The Chalkboard

January 25, 1991|By Ken Murray

TAMPA, Fla. -- The Buffalo Bills aren't the only team that uses the no-huddle offense. They are the only team that uses it the way they do, though.

Every team in the NFL employs a two-minute, or hurry-up, offense. It is used at the end of the half or game in a usually frenetic attempt to reach the end zone. Teams line up in a passing offense with as many as four or five receivers.

The Bills, however, take it one step further. They use the no-huddle almost exclusively, and keep their regular offensive complement of skill players -- two running backs, two wide receivers and a tight end -- on the field.

What's more, the Bills keep the defense "honest" by running draw plays to Thurman Thomas, who is used as both receiver and rusher.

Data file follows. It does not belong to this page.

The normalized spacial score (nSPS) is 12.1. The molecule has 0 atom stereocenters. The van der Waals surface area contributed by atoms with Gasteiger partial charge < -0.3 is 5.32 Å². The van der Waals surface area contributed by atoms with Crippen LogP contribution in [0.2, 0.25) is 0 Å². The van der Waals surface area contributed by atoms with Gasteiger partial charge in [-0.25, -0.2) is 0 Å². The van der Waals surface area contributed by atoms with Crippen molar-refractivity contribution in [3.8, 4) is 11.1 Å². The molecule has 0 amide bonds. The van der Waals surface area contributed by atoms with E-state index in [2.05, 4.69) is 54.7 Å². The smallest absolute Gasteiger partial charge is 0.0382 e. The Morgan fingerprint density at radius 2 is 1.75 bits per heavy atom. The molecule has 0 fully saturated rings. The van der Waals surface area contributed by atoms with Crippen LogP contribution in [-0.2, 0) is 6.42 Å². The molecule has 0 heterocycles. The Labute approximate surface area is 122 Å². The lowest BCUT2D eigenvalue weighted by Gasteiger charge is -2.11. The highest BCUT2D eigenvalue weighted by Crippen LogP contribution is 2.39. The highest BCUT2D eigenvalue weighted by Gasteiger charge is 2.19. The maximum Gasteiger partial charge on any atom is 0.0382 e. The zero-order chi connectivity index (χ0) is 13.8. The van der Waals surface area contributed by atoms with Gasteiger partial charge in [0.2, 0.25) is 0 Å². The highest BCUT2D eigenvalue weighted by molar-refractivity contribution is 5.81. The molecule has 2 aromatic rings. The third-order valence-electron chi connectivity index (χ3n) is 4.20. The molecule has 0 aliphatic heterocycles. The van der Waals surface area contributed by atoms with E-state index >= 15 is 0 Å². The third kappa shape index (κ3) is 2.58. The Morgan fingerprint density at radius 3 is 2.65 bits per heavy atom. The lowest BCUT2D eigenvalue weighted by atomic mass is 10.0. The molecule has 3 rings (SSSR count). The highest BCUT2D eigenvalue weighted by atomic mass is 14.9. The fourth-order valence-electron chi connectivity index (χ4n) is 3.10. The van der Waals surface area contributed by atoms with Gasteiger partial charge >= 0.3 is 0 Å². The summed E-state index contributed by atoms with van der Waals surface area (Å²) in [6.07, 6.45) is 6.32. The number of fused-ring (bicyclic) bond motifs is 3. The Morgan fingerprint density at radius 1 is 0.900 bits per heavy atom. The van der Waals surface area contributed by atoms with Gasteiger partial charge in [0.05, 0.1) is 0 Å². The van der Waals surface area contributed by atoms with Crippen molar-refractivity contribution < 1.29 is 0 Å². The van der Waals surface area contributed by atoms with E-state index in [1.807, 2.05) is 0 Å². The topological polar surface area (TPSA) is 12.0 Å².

Thomas scored on a 12-yard draw in last week's 51-3 AFC championship romp over the Los Angeles Raiders.

Primarily, the no-huddle limits defensive substitution. "It's a little unnerving," said Bills offensive coordinator Ted Marchibroda. "It's a change of pace the defense is not used to. It forces defensive coaches to make quicker decisions on what to send in."

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